Walter Peyton Manning (1920-1945)

Walter Peyton Manning
Walter Peyton Manning
Public domain image

Walter Peyton Manning was a member of the famed Tuskegee Airmen and the only one known to be lynched as a prisoner of war. Born on May 3, 1920 in Baltimore, Maryland to Winifred Manning, he grew up in West Philadelphia, Pennsylvania. By the age of nine Manning lived with his uncle, Jacob Prescod in Philadelphia. He loved to swim and grew up wanting to fly planes. Manning attended Howard University but did not graduate.

In 1941 at the age of 21, Manning worked as a Locker Boy at the Philmont Country Club in Montgomery County, Pennsylvania. One year later, in 1942 he tried to enlist in the United States Army Air Corps but was rejected because of a condition called hammertoe. A hammertoe is a toe that is bent due to a weakened muscle, causing the toe to curl under the foot. At the time Manning was living again with his mother, Winifred Manning in the West Powelton neighborhood of Philadelphia. Desperate to get into the Army Air Corps, Manning elected to spend his savings to get surgery to repair his toe. He entered the Army Air Cadet Training Program at Tuskegee Air Field, Tuskegee, Alabama on March 15, 1943. He graduated from the program as a Second Lieutenant and was assigned to the 332nd Fighter Group, 301st Fighter Squadron of the U.S. Army Air Corps approximately one year after his successful toe surgery. Around that time Manning proposed to his girlfriend, Dicey Thomas but it is unknown if they ever married. In August 1944 Manning and the 301st Fighter Squadron were assigned to Italy.

During his time in Italy Manning flew 50 missions over German-occupied Europe. During his final mission, Manning was in a dogfight with Nazi fighter planes over Austria when his aircraft was shot down. Manning bailed out and when he landed, he was greeted by an angry mob. Manning was captured, beaten and jailed. He was imprisoned at the Nazi Luftwaffe Air Force base near Linz, Austria when angry townspeople, urged on by Luftwaffe officers, dragged Manning outside and beat him while his hands were tied behind his back until he died.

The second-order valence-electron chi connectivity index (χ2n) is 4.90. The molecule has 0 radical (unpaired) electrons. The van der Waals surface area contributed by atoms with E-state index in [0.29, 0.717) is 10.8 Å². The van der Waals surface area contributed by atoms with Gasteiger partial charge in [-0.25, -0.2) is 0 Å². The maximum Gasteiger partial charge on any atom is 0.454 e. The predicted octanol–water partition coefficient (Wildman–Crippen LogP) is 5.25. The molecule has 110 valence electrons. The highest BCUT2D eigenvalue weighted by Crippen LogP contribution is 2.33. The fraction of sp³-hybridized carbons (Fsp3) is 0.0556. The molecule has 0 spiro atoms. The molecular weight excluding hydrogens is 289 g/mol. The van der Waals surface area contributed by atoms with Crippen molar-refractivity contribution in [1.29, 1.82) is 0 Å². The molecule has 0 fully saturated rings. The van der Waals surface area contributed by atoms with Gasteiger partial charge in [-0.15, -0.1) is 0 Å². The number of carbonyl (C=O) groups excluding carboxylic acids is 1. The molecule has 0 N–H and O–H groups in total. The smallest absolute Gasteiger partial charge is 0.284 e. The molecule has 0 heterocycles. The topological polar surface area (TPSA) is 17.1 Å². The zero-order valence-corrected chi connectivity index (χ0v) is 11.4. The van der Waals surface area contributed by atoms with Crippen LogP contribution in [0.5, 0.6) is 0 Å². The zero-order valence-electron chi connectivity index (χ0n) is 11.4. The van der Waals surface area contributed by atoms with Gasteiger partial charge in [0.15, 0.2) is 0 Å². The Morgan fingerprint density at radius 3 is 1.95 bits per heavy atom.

Manning, then 24, was considered lynched by Allied forces on Tuesday, April 3, 1945 about one month before the war in Europe ended. Manning is the only African American prisoner of war to have been lynched in during World War II. His remains were recovered by US troops after the war ended and American forces occupied Austria. No one was ever arrested for this war crime. Second Lieutenant Walter Peyton Manning was reburied at the Lorraine American Cemetery and Memorial in France. Manning’s family received the standard World War II Compensation of $500.00 in the aftermath of his death.

Walter Peyton Manning was awarded six medals for heroism including a Purple Heart and the Congressional Gold Medal in 2007 (posthumously). A research project about this incident lead to the Austrian Army placing a commemoration plaque in Linz at the location where Second Lieutenant Walter Peyton Manning was murdered.